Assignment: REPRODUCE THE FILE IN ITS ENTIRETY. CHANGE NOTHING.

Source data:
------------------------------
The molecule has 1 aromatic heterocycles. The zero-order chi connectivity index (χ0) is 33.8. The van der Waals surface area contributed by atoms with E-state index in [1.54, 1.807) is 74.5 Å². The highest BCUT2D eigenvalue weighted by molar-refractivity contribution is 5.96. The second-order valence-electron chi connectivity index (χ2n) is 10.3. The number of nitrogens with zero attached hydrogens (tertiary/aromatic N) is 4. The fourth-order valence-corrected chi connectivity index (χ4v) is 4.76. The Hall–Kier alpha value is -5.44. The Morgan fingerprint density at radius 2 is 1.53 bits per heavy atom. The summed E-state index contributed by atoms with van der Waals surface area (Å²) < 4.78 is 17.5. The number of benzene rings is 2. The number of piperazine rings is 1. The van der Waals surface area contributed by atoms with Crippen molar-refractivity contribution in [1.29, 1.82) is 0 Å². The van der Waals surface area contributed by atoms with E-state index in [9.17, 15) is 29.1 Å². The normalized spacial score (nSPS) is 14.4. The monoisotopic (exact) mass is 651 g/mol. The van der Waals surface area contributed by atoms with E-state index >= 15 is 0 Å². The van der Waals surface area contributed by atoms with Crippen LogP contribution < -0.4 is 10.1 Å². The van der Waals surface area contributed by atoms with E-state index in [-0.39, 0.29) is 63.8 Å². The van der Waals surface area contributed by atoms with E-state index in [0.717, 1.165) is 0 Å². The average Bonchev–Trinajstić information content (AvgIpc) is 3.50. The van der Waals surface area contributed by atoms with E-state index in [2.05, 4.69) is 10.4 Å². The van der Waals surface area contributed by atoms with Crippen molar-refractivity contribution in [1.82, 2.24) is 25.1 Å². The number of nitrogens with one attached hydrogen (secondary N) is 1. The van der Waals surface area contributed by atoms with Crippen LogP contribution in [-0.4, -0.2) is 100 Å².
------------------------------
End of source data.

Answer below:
The molecule has 1 aromatic heterocycles. The zero-order chi connectivity index (χ0) is 33.8. The van der Waals surface area contributed by atoms with E-state index in [1.54, 1.807) is 74.5 Å². The highest BCUT2D eigenvalue weighted by molar-refractivity contribution is 5.96. The second-order valence-electron chi connectivity index (χ2n) is 10.3. The number of nitrogens with zero attached hydrogens (tertiary/aromatic N) is 4. The fourth-order valence-corrected chi connectivity index (χ4v) is 4.76. The Hall–Kier alpha value is -5.44. The Morgan fingerprint density at radius 2 is 1.53 bits per heavy atom. The summed E-state index contributed by atoms with van der Waals surface area (Å²) < 4.78 is 17.5. The number of benzene rings is 2. The number of piperazine rings is 1. The van der Waals surface area contributed by atoms with Crippen molar-refractivity contribution in [1.29, 1.82) is 0 Å². The van der Waals surface area contributed by atoms with E-state index in [9.17, 15) is 29.1 Å². The normalized spacial score (nSPS) is 14.4. The monoisotopic (exact) mass is 651 g/mol. The van der Waals surface area contributed by atoms with E-state index >= 15 is 0 Å². The van der Waals surface area contributed by atoms with Crippen LogP contribution < -0.4 is 10.1 Å². The van der Waals surface area contributed by atoms with E-state index in [-0.39, 0.29) is 63.8 Å². The van der Waals surface area contributed by atoms with E-state index in [0.717, 1.165) is 0 Å². The average Bonchev–Trinajstić information content (AvgIpc) is 3.50. The van der Waals surface area contributed by atoms with E-state index in [2.05, 4.69) is 10.4 Å². The van der Waals surface area contributed by atoms with Crippen molar-refractivity contribution in [1.82, 2.24) is 25.1 Å². The number of nitrogens with one attached hydrogen (secondary N) is 1. The van der Waals surface area contributed by atoms with Crippen LogP contribution in [-0.4, -0.2) is 100 Å².